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Reports & Research

August 23, 2012

Report Finds Students of Color Are Being Shortchanged — Schools Spend $191 More on White Students

The Center for American Progress unveiled a new report on Wednesday that explores the racial inequities in state and local funding that persist in our nation's schools. According to the study, called “Unequal Education” schools across the nation continue to treat students of color differently than their white peers because of a federal loophole that permits districts to spend significantly less on schools with large populations of students of color.

Though nearly 60 years ago the landmark ruling in Brown v. the Board of Education overturned the concept that “separate” education could be “equal,” today schools remain incredibly segregated. This segregation leads to significant funding inequality. The report found, for instance, that in California, segregated schools that serve almost only (90 percent) students of color, spend $191 less per pupil than all other schools, and $4,380 less than at schools serving 90 percent or more white students.

If the average high-minority California school with 759 students received its fair share in funding — an extra $4,380 for every student — the increase would total an extra $3.3 million per year. Even a more modest boost of $191 per student to bring the school’s funding in line with the majority of CA schools, would mean an extra $145,000 extra per year. Reducing this funding gap could pay the salaries of two experienced teachers or three new teachers, or buy any number of other valuable educational inputs such as computers, guidance counselors, or teaching coaches.

“The United States has the most inequitable system for funding its schools of any advanced country, and as this report shows, students of color bear the brunt of that inequity,” said Cynthia Brown, Vice President for Education Policy at the Center for American Progress. “Our top priority must be ensuring students of color and all students receive their fair share of resources.”

The analysis of newly released nationwide data on per-student educational spending finds:

  • Across the country schools spent $334 more on every white student than on every nonwhite student.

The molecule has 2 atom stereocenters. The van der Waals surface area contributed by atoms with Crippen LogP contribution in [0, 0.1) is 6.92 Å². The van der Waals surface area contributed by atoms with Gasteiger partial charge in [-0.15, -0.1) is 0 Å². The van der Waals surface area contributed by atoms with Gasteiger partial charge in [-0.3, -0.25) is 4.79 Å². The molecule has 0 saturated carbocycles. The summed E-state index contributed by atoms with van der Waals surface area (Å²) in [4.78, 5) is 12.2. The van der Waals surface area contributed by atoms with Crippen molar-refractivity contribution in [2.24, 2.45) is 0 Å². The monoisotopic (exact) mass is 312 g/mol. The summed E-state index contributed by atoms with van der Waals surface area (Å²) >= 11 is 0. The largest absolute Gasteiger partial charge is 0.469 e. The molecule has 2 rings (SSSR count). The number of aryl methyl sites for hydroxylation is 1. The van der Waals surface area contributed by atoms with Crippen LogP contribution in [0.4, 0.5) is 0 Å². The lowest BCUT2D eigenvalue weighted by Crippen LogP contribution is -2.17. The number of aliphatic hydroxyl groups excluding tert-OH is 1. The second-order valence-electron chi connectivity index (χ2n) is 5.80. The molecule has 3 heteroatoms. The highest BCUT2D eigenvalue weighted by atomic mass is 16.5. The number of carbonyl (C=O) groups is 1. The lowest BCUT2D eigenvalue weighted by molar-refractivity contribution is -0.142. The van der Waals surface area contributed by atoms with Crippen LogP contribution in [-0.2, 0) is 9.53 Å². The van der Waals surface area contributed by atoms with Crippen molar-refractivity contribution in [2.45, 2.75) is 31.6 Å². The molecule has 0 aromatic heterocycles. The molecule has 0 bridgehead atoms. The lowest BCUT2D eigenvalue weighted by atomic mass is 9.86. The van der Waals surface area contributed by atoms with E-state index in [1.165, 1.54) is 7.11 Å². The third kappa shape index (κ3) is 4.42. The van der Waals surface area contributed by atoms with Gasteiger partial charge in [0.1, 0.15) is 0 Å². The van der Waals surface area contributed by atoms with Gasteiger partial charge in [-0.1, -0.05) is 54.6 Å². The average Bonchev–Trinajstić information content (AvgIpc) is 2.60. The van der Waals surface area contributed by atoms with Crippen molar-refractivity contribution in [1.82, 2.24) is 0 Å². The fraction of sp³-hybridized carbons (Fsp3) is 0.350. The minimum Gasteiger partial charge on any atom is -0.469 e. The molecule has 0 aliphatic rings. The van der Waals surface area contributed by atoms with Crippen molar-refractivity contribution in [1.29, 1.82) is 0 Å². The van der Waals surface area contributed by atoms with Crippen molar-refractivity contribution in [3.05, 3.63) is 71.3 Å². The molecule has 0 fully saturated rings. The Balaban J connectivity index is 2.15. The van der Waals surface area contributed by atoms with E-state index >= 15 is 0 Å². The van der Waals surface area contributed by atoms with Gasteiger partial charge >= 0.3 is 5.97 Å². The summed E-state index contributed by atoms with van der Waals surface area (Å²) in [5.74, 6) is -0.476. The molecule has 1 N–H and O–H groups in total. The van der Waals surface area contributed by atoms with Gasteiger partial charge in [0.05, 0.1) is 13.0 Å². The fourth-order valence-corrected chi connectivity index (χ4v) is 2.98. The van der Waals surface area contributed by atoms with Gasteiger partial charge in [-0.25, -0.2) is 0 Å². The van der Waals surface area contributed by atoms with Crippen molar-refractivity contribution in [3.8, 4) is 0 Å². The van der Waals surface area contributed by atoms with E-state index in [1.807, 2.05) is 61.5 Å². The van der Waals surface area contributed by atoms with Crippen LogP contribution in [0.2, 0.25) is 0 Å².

• Mostly white schools (90 percent or more white) spent $733 more per student than mostly nonwhite schools (90 percent or more nonwhite).
  • The United States spends $293 less per year on students in mostly nonwhite schools than on students in all other schools. That’s 7 percent of the median per-pupil spending.
  • As the number of students of color goes up at a school, the amount of money spent on students goes down: An increase of 10 percent in students of color is associated with a decrease in spending of $75 per student.
  • The so-called “comparability loophole” in Title I of the Elementary and Secondary Education Act, which requires school districts to provide educational services to their lower-poverty schools that are “comparable” to those provided to the higher-poverty schools, is a major source of educational inequity for both students of color and low-income students.

“Given the fact that Latino students continue to lag behind in almost every indicator of academic success, these funding inequities are simply unacceptable. We can no longer afford to continue to under-invest in students of color if we have any intention of getting out of this educational crisis,” said Erika Beltran, a senior policy analyst at the National Council of La Raza.

To address the serious implications of this funding gap, report author Ary Spatig-Amerikaner recommends gradually closing the comparability loophole—the federal policy that, in exchange for Title I money, is supposed to guard against funding inequities between schools receiving Title I funds and non-Title I schools but often fails in this regard. Under current policy, schools do not report the amount actually spent on teacher salaries at each school; instead, they are required to use the district average teacher salary when calculating school-level comparability between Title I and non-Title I schools. This major exclusion often leads school districts to think they are providing equal funding to high-poverty and low-poverty schools in accordance with Title I when, in fact, they aren’t.

Closing the comparability loophole would mean schools would accurately report overall expenditures for each school, and that local and state funding would be more fairly distributed to high-need schools. While closing the comparability loophole is not a magic bullet, equalizing intra-district per-pupil spending is a significant step toward fully honoring the intent and spirit of Brown v. Board of Education.

Click on the link below to read the report:
“Unequal Education: Federal Loophole Enables Lower Spending on Students of Color” by Ary Spatig-Amerikaner.

Source:  Center for American Progress